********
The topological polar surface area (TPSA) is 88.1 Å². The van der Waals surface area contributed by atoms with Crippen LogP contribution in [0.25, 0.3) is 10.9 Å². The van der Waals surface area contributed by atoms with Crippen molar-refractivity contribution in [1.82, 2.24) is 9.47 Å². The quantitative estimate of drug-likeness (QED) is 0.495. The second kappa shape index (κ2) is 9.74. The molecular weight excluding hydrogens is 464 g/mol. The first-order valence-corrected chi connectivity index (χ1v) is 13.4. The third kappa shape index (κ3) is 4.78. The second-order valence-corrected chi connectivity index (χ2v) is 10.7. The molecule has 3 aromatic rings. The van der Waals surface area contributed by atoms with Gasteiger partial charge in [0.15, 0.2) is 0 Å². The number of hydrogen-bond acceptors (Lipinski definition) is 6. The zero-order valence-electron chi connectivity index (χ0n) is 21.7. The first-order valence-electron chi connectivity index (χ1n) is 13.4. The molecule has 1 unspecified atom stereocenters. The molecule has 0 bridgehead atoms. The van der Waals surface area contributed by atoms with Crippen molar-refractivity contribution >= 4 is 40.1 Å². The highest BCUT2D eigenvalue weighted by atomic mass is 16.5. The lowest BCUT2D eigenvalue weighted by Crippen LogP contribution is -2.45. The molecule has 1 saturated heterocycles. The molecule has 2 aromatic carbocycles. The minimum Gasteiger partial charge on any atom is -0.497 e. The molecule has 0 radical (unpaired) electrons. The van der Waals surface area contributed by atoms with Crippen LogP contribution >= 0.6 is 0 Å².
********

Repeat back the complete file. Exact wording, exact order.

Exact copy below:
The topological polar surface area (TPSA) is 88.1 Å². The van der Waals surface area contributed by atoms with Crippen LogP contribution in [0.25, 0.3) is 10.9 Å². The van der Waals surface area contributed by atoms with Crippen molar-refractivity contribution in [1.82, 2.24) is 9.47 Å². The quantitative estimate of drug-likeness (QED) is 0.495. The second kappa shape index (κ2) is 9.74. The molecular weight excluding hydrogens is 464 g/mol. The first-order valence-corrected chi connectivity index (χ1v) is 13.4. The third kappa shape index (κ3) is 4.78. The second-order valence-corrected chi connectivity index (χ2v) is 10.7. The molecule has 3 aromatic rings. The van der Waals surface area contributed by atoms with Gasteiger partial charge in [0.15, 0.2) is 0 Å². The number of hydrogen-bond acceptors (Lipinski definition) is 6. The zero-order valence-electron chi connectivity index (χ0n) is 21.7. The first-order valence-electron chi connectivity index (χ1n) is 13.4. The molecule has 1 unspecified atom stereocenters. The molecule has 0 bridgehead atoms. The van der Waals surface area contributed by atoms with Crippen molar-refractivity contribution >= 4 is 40.1 Å². The highest BCUT2D eigenvalue weighted by atomic mass is 16.5. The lowest BCUT2D eigenvalue weighted by Crippen LogP contribution is -2.45. The molecule has 1 saturated heterocycles. The molecule has 2 aromatic carbocycles. The minimum Gasteiger partial charge on any atom is -0.497 e. The molecule has 0 radical (unpaired) electrons. The van der Waals surface area contributed by atoms with Crippen LogP contribution >= 0.6 is 0 Å².